During the last 31 years whilst residing on Barbados and an overall total of 50 years since actively promoting the destination, I have witnessed many Ministers of Tourism come and go. Many, far more informed persons, will judge their individual contribution to the overall betterment of the industry and any lasting legacy they personally have left.
I sincerely wish the new Minister all the very best in the world during these unprecedented challenging times and let no-one labour under the illusion that any single person can remedy or return our tourism offerings to anything close to normality in the short term.
For me, two past Minister of Tourism’s stand out in the crowd, the late Sir Harold St. John and Peter Morgan. For the simple reason, that they both had the amazing ability of patience to listen to all persons, at every level, within the industry. This did not necessarily translate that they would incorporate ideas proffered by those people, but the mere fact they felt included, made all the difference.
They both also returned phone calls and/or messages, leaving even the seemingly lowest level of tourism worker feeling that their contribution was important. I earnestly hope that this level of response returns to the Ministry of Tourism, especially now that it probably has the largest number of staff employed during its entire history.
When in 1989 we purchased the then derelict Arawak Inn, Sir Harold was a frequent visitor, giving us incredible encouragement, even at a time when his family’s property was a direct competitor located just half-a-mile away. Since then, Ministerial visits have been a rarity.
Over the last few years the lodging economic landscape has dramatically changed with the two largest hotel groupings now being foreign owned. This will of course significantly affect how they both respond to the current Covid-19 pandemic, being able to source capital offshore at considerably more competitive interest rates to assist them through the recovery period.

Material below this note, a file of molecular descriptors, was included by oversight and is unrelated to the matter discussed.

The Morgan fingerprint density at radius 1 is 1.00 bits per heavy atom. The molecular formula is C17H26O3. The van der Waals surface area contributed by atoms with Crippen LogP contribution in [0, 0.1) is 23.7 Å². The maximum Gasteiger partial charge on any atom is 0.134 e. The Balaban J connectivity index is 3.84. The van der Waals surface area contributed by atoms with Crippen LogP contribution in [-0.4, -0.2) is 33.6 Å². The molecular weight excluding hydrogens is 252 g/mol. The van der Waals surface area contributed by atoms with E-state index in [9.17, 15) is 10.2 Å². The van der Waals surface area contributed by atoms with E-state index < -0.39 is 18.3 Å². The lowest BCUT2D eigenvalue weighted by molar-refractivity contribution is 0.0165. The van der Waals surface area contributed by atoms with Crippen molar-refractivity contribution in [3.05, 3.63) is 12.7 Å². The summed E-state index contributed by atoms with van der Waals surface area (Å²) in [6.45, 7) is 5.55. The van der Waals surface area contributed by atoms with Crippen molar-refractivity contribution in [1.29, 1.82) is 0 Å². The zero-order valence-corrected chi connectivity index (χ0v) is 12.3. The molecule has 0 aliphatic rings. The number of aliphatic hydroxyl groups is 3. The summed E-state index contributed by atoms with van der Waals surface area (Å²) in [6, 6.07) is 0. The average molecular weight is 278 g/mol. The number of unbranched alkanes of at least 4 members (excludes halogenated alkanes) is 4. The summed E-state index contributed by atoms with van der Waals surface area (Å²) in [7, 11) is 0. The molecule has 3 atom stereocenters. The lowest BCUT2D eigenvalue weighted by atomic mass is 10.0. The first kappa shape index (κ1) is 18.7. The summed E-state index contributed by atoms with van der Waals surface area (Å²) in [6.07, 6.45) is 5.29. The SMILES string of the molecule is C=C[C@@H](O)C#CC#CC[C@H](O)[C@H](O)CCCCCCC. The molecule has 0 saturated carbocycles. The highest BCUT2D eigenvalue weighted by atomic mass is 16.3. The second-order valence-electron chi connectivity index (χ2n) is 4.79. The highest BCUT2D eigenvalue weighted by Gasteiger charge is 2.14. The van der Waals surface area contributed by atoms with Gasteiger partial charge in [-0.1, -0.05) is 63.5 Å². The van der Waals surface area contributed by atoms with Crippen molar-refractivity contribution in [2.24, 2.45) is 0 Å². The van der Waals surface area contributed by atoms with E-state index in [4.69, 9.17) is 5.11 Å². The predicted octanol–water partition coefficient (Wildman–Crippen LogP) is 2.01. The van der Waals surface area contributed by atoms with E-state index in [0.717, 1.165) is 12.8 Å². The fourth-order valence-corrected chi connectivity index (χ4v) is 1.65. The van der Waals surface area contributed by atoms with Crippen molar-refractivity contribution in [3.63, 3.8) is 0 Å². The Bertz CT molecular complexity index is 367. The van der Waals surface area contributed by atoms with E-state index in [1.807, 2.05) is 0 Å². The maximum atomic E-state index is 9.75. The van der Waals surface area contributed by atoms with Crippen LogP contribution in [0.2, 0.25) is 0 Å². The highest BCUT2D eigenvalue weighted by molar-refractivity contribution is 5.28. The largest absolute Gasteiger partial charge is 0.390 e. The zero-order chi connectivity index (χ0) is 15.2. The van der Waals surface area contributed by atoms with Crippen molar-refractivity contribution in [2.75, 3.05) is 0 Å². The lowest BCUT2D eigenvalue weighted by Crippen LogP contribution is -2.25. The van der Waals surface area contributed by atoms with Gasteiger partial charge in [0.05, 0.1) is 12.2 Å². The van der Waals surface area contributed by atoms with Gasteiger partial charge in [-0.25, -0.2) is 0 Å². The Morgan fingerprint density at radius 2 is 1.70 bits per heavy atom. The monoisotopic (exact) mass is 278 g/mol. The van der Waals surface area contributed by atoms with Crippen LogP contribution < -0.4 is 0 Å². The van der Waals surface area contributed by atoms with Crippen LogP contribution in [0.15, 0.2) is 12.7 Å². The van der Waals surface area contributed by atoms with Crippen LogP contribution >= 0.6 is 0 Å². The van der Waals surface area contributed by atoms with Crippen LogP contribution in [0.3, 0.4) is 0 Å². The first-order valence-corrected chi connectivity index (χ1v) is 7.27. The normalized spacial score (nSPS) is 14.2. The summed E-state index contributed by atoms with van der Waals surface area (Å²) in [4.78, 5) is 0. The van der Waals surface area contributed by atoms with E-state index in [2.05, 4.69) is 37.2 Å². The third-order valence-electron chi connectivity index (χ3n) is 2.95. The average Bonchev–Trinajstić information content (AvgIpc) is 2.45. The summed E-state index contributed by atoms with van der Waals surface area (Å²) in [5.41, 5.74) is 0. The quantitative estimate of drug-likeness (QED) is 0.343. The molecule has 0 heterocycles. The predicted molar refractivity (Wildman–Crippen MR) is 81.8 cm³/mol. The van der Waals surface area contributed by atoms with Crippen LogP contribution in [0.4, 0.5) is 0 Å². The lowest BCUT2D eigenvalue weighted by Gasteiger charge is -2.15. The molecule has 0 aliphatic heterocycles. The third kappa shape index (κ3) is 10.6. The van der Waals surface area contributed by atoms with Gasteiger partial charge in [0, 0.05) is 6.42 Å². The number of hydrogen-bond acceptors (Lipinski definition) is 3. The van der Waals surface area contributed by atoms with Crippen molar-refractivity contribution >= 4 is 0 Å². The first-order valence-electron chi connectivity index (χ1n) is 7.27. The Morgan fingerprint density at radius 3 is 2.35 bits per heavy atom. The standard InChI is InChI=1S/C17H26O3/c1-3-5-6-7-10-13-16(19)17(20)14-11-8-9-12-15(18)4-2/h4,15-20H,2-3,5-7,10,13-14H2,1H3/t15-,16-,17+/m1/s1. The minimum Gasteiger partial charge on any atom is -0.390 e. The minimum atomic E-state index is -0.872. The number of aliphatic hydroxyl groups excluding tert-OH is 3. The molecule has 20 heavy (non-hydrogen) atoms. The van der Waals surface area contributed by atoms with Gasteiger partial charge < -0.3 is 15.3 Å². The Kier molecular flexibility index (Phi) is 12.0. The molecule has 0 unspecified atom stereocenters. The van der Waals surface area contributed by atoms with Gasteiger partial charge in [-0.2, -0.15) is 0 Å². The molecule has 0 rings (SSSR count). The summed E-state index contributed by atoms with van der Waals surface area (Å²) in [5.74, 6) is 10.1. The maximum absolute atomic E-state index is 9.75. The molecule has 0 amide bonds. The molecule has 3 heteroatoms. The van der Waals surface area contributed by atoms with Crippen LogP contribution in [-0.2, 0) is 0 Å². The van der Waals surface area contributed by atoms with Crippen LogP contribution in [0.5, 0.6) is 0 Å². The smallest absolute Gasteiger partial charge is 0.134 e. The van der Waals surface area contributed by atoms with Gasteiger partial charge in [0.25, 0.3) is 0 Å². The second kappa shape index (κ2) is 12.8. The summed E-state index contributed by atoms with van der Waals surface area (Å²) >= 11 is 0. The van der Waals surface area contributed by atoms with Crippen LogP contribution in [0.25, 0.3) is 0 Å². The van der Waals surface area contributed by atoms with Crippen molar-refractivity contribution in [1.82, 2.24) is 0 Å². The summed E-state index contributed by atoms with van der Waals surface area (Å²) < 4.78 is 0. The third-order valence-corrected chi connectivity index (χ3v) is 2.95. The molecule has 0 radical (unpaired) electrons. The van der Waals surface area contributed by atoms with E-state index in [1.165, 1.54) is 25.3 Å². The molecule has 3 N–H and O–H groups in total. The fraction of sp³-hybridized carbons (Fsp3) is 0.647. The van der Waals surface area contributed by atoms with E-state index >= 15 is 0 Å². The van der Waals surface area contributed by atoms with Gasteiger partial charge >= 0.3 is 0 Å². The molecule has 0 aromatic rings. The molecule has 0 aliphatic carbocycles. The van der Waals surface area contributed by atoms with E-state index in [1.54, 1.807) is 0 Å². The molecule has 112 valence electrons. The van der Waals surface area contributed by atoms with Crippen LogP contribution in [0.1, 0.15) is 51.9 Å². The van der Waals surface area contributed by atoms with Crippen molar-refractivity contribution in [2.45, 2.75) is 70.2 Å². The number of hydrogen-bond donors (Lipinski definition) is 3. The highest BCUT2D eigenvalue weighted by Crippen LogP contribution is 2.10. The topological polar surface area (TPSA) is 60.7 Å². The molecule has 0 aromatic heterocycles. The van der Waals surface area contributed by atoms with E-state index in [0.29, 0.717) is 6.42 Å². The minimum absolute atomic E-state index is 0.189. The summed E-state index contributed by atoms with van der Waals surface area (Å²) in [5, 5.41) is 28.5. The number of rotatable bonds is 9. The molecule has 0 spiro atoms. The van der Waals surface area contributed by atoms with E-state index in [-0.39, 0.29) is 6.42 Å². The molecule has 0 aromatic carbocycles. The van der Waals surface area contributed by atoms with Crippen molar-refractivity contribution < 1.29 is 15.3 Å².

Our indigenous hotels and other accommodation providers on the other hand, will have to continue their battle with the banks authorized to operate on-island, subject to existing lending terms, which are almost impossible to meet during current times.
We too, also have to realize that there are certain integral component parts of tourism that cannot be directly controlled, like airlift. Until infection numbers substantially reduce in our key markets and people regain the confidence to travel, we can only implement policies that re-assure any potential visitors, that everything possible to protect them locally, has been put in place.
While Government has done an extraordinary job in limiting the local damage of Coronavirus, we are still fighting the perception of risk, compounded by the economic realities of higher unemployment and depleted earned incomes from our source markets.
Other countries have turned to stimulating domestic tourism to partially soften the blow and mitigate the loss of jobs. ‘We’ have so far chosen not to and time will tell if this was a wise decision.